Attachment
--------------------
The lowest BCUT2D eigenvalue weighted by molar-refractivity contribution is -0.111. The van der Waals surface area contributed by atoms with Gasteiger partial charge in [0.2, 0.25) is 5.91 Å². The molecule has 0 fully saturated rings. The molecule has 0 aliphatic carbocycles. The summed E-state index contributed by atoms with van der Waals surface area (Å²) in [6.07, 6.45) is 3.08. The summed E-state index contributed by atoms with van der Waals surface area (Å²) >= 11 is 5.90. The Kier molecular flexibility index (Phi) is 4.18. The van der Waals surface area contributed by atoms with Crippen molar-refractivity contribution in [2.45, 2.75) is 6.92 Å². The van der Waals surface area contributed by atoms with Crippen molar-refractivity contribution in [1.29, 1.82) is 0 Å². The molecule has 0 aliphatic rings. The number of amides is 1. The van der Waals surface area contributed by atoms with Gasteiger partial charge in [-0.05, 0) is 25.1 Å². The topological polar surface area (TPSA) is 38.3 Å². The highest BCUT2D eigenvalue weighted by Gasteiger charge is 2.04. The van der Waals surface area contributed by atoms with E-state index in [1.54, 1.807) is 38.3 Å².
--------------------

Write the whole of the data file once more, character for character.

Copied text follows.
The lowest BCUT2D eigenvalue weighted by molar-refractivity contribution is -0.111. The van der Waals surface area contributed by atoms with Gasteiger partial charge in [0.2, 0.25) is 5.91 Å². The molecule has 0 fully saturated rings. The molecule has 0 aliphatic carbocycles. The summed E-state index contributed by atoms with van der Waals surface area (Å²) in [6.07, 6.45) is 3.08. The summed E-state index contributed by atoms with van der Waals surface area (Å²) >= 11 is 5.90. The Kier molecular flexibility index (Phi) is 4.18. The van der Waals surface area contributed by atoms with Crippen molar-refractivity contribution in [2.45, 2.75) is 6.92 Å². The van der Waals surface area contributed by atoms with Crippen molar-refractivity contribution in [1.29, 1.82) is 0 Å². The molecule has 0 aliphatic rings. The number of amides is 1. The van der Waals surface area contributed by atoms with Gasteiger partial charge in [-0.05, 0) is 25.1 Å². The topological polar surface area (TPSA) is 38.3 Å². The highest BCUT2D eigenvalue weighted by Gasteiger charge is 2.04. The van der Waals surface area contributed by atoms with E-state index in [1.54, 1.807) is 38.3 Å².